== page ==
Program a sequencer-based drone with this free plugin

(Image credit: Future)

Before we get started, let’s just make sure that we are talking about the right kind of drone! We certainly aren’t talking about any form of flying machine or underwater sub, but we could certainly use this month’s patch to provide plenty of sub‑like action.

One of the most powerful features, located at the bottom of BazilleCM’s interface, is the sequencer section. Its primary role is to provide a modulation source, but that modulation can be applied to any parameter that is patchable within the BazilleCM interface. 

If it were connected to the tuning input of OSC1, we could use it as a traditional sequencer, to play a series of notes in a prescribed order, in a looped formation. However, we are going to use the sequencer three times, for the purposes of tone modulation. This means that we can create plenty of movement within our patch, which is exactly the sort of thing that makes a drone more interesting. 

Moreover, the drone that we are going to create is at the more playable end of drone business. Play it low, and you have an interesting and pulsating bass drone, but it can also be played higher, to provide interest in the middle of a mix. Or you could use it to add interest to a track when played alongside a chord sequence, as we do in our video tutorial demo.

For this tutorial, we're using BazilleCM, a synth plugin that comes free with every issue of Computer Music, along with a bundle of other plugins called the CM Plugin Suite. BazilleCM is our unique version of u-he's patchable modular synthesiser, sequencer and mapping generator Bazille.

Creating a sequencer-based drone with BazilleCM

Creating a sequencer-based drone with BazilleCM 1

(Image credit: Future)

Let’s start things off by initialising a patch on BazilleCM. Open up your DAW and load up the plugin. Once the plugin window is open, move to the central display at the top of the window, click to reveal the drop-down menu, and select ‘init’ from the bottom. This will initialise the patch.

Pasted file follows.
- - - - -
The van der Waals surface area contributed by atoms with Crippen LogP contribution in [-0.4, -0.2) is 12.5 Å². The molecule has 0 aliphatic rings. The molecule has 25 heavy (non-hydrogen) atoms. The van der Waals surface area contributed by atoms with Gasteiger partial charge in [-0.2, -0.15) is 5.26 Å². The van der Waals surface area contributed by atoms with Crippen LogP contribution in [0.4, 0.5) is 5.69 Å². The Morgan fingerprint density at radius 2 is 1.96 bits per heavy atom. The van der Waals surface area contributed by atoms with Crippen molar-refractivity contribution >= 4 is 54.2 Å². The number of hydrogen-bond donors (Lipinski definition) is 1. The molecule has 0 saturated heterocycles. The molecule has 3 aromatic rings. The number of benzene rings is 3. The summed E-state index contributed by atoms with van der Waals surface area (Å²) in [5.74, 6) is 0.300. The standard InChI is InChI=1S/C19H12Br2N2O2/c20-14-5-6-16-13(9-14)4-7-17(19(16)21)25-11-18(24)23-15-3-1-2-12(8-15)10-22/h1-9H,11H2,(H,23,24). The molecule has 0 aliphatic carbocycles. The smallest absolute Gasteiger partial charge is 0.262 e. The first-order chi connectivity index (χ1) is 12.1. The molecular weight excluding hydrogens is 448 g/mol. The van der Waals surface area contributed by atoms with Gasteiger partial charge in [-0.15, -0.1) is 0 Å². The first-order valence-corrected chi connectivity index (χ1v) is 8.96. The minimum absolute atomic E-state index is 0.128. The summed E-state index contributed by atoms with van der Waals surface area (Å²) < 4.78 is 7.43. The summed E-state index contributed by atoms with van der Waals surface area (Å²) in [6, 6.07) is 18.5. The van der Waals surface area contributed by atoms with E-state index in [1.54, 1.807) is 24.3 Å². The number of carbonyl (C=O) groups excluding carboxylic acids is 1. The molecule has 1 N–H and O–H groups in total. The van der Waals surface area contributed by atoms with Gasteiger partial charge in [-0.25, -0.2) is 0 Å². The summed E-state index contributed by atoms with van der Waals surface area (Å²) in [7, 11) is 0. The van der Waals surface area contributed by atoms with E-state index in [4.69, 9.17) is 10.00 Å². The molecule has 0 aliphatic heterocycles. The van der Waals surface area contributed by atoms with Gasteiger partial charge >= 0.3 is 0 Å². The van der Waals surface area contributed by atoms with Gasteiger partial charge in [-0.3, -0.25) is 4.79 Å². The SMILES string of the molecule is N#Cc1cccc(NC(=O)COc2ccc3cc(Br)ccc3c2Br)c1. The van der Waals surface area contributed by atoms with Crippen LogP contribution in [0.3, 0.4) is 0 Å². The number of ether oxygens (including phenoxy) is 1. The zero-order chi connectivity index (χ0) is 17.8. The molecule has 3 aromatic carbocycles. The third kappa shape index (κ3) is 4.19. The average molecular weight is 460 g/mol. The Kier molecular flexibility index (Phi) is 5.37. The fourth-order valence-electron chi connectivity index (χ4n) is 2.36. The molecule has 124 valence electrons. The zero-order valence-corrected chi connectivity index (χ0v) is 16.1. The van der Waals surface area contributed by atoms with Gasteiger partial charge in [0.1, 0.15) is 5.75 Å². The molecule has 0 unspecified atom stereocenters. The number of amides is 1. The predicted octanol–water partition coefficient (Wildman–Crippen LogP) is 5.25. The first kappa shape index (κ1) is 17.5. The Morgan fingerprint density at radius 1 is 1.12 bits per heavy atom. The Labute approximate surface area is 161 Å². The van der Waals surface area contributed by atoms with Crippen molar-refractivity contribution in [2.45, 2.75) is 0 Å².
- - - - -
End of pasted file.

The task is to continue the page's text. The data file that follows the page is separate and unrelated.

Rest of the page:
Creating a sequencer-based drone with BazilleCM 2

(Image credit: Future)

As part of the initialisation, you’ll also hear the FX Delay active in the signal. To make our adjustments clearer at this stage, go to the Delay section (bottom-right) and move the switch to the ‘off’ position. You can always switch it on again later, if so desired.

Drone 3

(Image credit: Future)

Move to the OSC1 section and adjust the Tune pot to a value of 12. Remember that every time you make a pot adjustment, the value will be displayed in the upper-display. Locate the PD pot, which is located halfway down the OSC1 strip, and set this to a value of 36.50.

Drone 4

(Image credit: Future)

Next, patch OSC1 to the filter section. Disconnect the existing patch cable from OUT1, and reconnect it to the input of the Filter section. You should be able to do this by clicking and holding on the end of the cable. Once connected, create a second patch cable from the filter output LP6, to the input of OUT1.

Drone 5

(Image credit: Future)

Now that the filter section is connected, we can adjust the associated tone elements. Begin with the Cutoff pot, which we need to set to a value of 58, and then adjust the Resonance pot, to a value of 41. The sound we hear now will be quite dull and intense, but this will change very shortly!

Drone 6

(Image credit: Future)

It’s time to patch in the first section of the sequencer. Using the sequencer’s output point which is located on the left, patch a cable to the PD modulation pot, within the OSC1 section. Then set this pot to a value of 70. Adjust the first four sequencer faders to values of 0, 20, 32 and 24.

drone 7

(Image credit: Future)